No, it doesn't (but...)
Ground, by definition, is the zero point in a circuit so it can't experience "drop". Ground wires (e.g. connections to ground) are subject to Ohm's Law like any other wire.
This is your circuit as best I understand from your description:
simulate this circuit – Schematic created using CircuitLab
From the Arduino's perspective the ground is a large sheet of copper foil buried inside the circuit board. All determinations of voltage (and therefore logic levels: high/low, 0/1, true/false, etc) derive from comparing the signal potential energy to the potential energy of this foil sheet (which is usually connected, ultimately, to a battery/power source's negative terminal).
Long wires are ok in your application because...
In your question you are concerned with the voltage losses in a ground wire (the wire connecting the leg of the switch to ground). This wire can (and will) develop a voltage as current flows through it (Ohm's law) and so "drop" in your understanding, but this drop is not significant enough to cause problems due to the way the switch circuit is designed:
R3 is typically three orders of magnitude greater than the resistance in the wire pathway through the switch. When the switch is open the resistance is almost infinite and the voltage at the Arduino GPIO node is equal to V1. When SW1 is closed, the resistance between the Arduino GPIO node and ground is now the resistance of the two wires to the switch and the switch itself.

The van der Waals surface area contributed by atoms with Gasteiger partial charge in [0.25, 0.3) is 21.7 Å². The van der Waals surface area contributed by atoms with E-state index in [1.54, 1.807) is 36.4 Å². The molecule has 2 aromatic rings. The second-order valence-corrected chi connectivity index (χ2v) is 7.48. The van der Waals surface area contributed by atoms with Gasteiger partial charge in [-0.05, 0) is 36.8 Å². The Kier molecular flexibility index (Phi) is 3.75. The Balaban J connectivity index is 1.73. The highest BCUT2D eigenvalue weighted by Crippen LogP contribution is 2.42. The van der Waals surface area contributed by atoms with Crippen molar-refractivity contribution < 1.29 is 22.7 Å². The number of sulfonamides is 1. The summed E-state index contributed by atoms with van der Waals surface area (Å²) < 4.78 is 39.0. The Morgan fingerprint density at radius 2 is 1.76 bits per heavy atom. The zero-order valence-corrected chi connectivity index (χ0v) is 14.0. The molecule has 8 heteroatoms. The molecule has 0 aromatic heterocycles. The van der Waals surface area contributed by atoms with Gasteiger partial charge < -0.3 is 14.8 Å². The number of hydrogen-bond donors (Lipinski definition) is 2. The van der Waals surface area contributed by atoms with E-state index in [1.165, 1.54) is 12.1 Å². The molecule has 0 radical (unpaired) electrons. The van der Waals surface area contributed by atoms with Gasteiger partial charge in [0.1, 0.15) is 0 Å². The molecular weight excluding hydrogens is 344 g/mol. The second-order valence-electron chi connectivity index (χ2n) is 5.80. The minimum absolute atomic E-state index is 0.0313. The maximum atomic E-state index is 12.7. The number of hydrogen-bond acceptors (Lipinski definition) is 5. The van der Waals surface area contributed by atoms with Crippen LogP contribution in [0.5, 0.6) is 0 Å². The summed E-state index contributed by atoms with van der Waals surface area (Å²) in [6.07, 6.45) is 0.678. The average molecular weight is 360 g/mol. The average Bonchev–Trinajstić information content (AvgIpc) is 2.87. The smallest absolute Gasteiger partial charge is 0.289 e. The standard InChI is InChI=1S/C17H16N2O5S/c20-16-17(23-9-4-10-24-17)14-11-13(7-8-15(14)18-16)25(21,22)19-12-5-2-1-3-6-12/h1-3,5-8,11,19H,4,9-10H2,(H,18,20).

24AWG wire (the kind used in network cables and other small wire systems is about 0.085 Ohms/meter). You could go more than a kilometer before you reach 100 Ohms! Even at these great resistive values, the total resistance in the wire path would be less than 250 Ohms and therefore represent only 2.5% of the total voltage (e.g. still almost 0 and certainly low enough to be read by the Arduino as logic 0).
Not all "grounds" are the same...
The concept of ground is defined for the system. If you have multiple systems there can be differences between their respective grounds.
@Techydude points out several interesting examples of this problem:
long wires in the example above, the ground plane(s) of the PCB, the
ground pins of chips, the bond wires between the pins & the silicon
die, and the silicon pathways themselves.
This relative relationship to ground occurs because voltage itself is relative. Voltage is the difference in potential energy between two points. "Ground" is just the name given to the second point when all voltages in an analysis are sharing this same second point. If they do not, you will experience (and have to account for) drop in your ground connections.